I spent 11 days in Costa Rica traveling with an organization called VIDA. The majority of our time spent in Costa Rica was providing spay and neuter clinics for dogs and cats in needy communities. In addition, we were able to tour various Costa Rican cities along the way. We had two clinic locations, one in a school, and one in a large room for rent. Neither had air conditioning or standard lighting, so we had to get creative. Our team was composed of four Costa Rican veterinarians, 15 OSU veterinary students, and 15 OSU pre-veterinary students. We all bonded during the trip!
I learned about the culture of Costa Rica, problems facing low-income pet owners in rural towns of Central America, how to complete a physical examination on an animal, basic surgery preparation, monitoring anesthesia, to write prescription instructions in Spanish, and to discharge patients in Spanish. Going into the trip, I had misguided assumptions about pet owners of Costa Rica. I assumed that they would not have the same level of care and love for their animals as owners commonly do in the United States. I was completely proven wrong during this experience. I learned that if anything, pet owners in Costa Rica care even more about their pets than owners in the U.S. because they appreciate veterinary services so much more. I feel like owners in the U.S. take reliable veterinary care and the availability of pet stores and pet ownership education for granted.
I was intensely personally impacted by this trip because I had no idea the struggles that pet owners with minimal resources face. Pet ownership is very common in Costa Rica, yet education on pet care could be drastically improved. I was so touched by the love the pet owners had for their pets, especially since they had to wait up to 5 hours outside in 100 degree heat in order for us to perform examinations and surgery on their pets.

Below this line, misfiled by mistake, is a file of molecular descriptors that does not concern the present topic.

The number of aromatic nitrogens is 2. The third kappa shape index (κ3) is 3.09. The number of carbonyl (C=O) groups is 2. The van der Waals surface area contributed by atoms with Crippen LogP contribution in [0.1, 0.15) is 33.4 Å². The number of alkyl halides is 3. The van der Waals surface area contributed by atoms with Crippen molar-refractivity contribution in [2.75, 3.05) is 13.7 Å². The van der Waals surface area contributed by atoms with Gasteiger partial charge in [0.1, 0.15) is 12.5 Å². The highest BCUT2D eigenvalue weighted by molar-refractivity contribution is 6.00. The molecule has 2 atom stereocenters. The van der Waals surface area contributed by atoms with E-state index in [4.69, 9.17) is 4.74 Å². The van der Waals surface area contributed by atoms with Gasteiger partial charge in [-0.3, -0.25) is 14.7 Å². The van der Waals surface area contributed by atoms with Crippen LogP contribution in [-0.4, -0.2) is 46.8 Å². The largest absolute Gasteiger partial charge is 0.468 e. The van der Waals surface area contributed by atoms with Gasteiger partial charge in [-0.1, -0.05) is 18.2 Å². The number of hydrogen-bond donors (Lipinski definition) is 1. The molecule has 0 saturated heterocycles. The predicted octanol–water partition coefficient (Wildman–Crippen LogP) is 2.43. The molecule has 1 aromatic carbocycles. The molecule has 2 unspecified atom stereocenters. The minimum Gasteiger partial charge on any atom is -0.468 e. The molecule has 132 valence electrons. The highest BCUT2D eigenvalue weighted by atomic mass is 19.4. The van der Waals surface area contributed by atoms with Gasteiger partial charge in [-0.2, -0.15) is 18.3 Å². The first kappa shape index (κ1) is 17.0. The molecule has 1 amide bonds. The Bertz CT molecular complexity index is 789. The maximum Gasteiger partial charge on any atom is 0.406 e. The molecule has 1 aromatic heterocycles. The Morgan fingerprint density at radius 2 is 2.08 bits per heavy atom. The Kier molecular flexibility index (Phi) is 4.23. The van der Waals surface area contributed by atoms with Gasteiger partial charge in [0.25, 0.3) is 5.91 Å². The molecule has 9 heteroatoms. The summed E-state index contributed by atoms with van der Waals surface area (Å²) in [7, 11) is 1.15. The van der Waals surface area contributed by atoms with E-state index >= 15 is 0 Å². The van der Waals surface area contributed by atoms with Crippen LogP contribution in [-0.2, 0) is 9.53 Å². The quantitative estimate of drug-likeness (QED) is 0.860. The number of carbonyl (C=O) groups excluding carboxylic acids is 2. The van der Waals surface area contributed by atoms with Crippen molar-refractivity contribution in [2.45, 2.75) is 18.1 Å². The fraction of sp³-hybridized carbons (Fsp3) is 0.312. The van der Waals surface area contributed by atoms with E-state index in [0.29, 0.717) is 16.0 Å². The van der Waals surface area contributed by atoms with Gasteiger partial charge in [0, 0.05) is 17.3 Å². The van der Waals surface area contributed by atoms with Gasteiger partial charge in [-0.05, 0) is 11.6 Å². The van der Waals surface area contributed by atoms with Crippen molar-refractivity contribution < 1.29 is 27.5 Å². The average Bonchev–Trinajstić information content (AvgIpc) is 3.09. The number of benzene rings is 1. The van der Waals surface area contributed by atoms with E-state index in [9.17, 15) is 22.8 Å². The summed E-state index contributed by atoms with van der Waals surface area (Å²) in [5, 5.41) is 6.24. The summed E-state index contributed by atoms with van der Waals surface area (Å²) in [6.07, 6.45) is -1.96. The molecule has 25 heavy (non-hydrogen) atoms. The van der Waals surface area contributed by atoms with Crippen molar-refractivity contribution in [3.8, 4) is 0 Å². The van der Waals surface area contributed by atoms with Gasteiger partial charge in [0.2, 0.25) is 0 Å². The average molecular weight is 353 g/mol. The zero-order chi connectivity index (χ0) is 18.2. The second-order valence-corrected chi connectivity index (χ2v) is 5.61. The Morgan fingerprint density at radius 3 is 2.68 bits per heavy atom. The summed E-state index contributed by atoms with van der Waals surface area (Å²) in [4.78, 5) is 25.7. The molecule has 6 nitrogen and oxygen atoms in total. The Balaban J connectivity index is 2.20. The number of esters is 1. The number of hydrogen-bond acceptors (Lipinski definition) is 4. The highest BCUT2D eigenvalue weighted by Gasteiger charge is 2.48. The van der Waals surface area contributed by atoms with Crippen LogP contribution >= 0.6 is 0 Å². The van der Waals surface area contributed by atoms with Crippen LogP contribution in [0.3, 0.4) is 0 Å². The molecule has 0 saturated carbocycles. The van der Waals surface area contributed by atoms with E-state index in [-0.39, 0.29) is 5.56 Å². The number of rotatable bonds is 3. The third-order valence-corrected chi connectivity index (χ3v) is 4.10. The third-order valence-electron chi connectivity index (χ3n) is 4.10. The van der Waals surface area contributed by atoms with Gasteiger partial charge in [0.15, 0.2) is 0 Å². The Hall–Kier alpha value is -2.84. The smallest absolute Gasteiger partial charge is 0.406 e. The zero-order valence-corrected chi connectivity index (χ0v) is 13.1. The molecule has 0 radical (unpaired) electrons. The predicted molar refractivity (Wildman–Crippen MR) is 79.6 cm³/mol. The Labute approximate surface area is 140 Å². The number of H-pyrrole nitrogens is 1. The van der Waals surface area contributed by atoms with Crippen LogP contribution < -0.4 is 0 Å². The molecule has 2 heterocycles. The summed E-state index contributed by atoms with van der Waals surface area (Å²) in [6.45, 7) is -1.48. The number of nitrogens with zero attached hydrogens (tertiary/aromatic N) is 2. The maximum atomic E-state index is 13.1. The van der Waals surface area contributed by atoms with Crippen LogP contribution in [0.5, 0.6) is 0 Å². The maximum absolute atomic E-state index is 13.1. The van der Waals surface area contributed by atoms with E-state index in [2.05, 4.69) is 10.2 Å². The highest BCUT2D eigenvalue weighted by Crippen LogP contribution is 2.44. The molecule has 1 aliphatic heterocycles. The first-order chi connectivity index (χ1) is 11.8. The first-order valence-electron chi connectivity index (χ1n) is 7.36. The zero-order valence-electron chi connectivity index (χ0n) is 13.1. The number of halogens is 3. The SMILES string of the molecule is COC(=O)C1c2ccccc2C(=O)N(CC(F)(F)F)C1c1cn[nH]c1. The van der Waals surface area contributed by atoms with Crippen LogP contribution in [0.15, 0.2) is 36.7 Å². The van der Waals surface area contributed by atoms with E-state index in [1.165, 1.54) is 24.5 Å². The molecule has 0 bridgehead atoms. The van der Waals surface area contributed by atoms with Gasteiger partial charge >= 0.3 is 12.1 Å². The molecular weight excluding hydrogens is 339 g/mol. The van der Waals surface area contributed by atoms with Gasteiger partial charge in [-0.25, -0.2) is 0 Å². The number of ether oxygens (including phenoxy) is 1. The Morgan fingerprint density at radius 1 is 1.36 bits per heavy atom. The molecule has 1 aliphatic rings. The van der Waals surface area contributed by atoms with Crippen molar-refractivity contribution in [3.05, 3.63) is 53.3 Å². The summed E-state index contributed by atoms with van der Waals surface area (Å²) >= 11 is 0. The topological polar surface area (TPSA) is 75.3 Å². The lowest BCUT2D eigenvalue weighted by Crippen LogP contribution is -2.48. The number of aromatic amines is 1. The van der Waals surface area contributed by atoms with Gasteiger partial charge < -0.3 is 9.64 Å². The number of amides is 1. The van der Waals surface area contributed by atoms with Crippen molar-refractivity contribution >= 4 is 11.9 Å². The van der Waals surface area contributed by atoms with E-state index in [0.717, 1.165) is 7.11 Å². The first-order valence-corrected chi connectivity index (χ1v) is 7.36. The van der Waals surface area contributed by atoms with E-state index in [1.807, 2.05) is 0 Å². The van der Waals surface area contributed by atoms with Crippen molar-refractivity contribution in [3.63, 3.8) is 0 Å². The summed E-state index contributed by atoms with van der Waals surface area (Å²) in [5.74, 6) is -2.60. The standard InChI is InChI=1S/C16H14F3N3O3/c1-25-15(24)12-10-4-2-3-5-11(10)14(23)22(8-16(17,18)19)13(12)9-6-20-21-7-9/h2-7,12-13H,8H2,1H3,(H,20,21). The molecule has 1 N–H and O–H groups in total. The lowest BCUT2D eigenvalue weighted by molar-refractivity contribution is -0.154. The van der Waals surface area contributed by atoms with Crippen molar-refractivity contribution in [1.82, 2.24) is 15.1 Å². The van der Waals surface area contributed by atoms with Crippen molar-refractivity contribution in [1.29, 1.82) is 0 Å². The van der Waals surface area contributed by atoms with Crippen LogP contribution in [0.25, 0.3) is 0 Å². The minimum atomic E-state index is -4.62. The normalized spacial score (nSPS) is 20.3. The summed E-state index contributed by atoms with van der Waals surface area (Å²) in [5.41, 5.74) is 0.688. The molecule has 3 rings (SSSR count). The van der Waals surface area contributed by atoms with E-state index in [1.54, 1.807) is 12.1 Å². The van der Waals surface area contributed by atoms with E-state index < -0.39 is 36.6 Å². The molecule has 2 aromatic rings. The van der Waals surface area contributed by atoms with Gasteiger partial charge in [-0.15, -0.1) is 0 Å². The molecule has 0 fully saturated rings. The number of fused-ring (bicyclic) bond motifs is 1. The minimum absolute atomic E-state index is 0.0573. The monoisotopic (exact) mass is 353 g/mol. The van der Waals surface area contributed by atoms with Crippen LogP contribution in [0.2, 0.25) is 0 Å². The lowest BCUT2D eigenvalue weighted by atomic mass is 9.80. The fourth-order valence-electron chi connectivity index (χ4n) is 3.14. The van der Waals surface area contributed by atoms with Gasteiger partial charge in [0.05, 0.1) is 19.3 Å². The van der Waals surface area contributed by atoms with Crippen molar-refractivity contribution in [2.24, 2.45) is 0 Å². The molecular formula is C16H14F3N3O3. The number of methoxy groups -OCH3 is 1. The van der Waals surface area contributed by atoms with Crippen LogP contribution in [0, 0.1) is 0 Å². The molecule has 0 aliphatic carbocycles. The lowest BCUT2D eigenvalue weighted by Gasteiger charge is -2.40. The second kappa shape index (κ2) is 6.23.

Throughout the trip, I worked with amazing bilingual veterinarians. Dr. Pamela pushed me to practice my Spanish by discharging a patient to his owner, a very worried woman. After reassuring her that her dog did fantastic in surgery and explaining post-operative instructions, she gave me the biggest hug and kiss on the cheek and thanked me for coming all the way to Costa Rica to help her dog and to ease her nerves. I was so incredibly touched by her kindness.
I also learned about the rough conditions that veterinarians must deal with in Costa Rica. For example, our clinics had no air conditioning, while in the U.S. every clinic I have worked in had a special ventilation system for the surgery suite to keep the room cool and sterile. These amenities just aren’t possible with the budget of veterinarians and owners in Costa Rica. I have seen owners at clinics in the U.S.A. spend upwards of $2000 per year on their pet, while owners in Costa Rica feed pets table scraps and might not ever seek out veterinary care, though they have the same amount of love for their animals as American owners.
My future plans were also impacted by my experience. I have known that I want to pursue veterinary medicine, but through this trip I have learned about the importance of bilingual medical care. I have decided that I want to practice veterinary medicine in an area of the United States with a large Spanish-speaking population.